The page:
We struggle to connect to the world around us in a meaningful way rather than as passive observers that media pelts in the face whenever it wants. We become used to the drama of it all, even seeking it out, even though we know it has a negative effect on us. It becomes a toxic relationship. We have an incredible number of tools to reach out to each other and share and communicate. It’s important that we make those tools work for us in the ways that we want, that are beneficial to us. It’s crucial that we remember we have the choice to engage passively or actively or to engage at all. When we do choose to engage though, we’d do best to focus on the aspect that unites us all, our humanity.

Lazy Days: Taking Back My Summer

“We have to be reminded that we deserve a break, that we deserve true pleasure.”
– Elizabeth Gilbert, Eat Pray Love

I was feeling ravenous as I dove into the sushi roll the server had just set before me, my friend L sitting across the table from me telling me about her recent summer vacation to New York. Her photos on Instragram had been enviable. As expected, L in turn asked me about my own summer so far, and I drew a blank. My summer has not been eventful but instead quite the opposite.

As I stumbled over my words in explanation, L responded, “Don’t feel bad about not doing something. Whatever it is that you decide to do or not do, enjoy it. Otherwise, what’s the point?” Her comment was absolutely true, but I was confused. What prompted her to say this? I realized then that I had been apologizing. My tone had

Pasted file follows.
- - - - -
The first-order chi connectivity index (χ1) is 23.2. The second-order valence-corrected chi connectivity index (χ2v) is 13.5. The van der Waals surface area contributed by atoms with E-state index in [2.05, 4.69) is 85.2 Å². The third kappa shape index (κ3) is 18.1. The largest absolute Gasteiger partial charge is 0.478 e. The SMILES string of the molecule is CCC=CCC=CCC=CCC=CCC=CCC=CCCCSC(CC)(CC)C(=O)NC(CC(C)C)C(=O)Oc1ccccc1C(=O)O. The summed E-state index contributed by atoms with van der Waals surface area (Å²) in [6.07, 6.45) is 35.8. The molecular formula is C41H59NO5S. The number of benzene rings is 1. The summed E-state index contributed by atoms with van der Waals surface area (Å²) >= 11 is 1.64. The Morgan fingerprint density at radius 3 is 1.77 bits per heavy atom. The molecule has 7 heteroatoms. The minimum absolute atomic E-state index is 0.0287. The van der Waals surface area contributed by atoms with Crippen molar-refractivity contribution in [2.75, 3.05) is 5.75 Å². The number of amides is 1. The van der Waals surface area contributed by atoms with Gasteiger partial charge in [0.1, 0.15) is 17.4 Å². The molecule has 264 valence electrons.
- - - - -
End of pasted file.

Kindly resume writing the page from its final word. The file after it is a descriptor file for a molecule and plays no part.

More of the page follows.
conveyed to L that I regretted or was embarrassed by the fact that I didn’t have any exciting summer stories to share.

But in truth, I’m not embarrassed or regretful at all.

For the first time in a long time, I’ve simply been hanging out and striving to achieve nothing. In my conversation with L, I expected to be negatively judged and chastised for that. I should have known my friend would never treat me that way, but I was responding to a social construct. I felt like I was supposed to feel bad about my recent lack of ambition, so I was behaving accordingly, even though I don’t actually feel bad about it.

At the start of the summer, I vowed to embrace the spirit of the season. Every year I find myself feeling as if summer passed me by without me taking any real time to enjoy it. I decided to change that this year and even made a list of all the “summer things” I was going to do. Then I remembered my favorite things about summer as a kid – free time, no obligations, and long easy days that seemed to last forever.

Sometimes we fall into the trap of always having to be doing something, going somewhere, engaging in something interesting or exciting enough to be social media worthy.   We have a “go go go “ mentality and push ourselves to constantly do more. Sometimes it’s enough to simply go with the flow and try to be more present in the moment.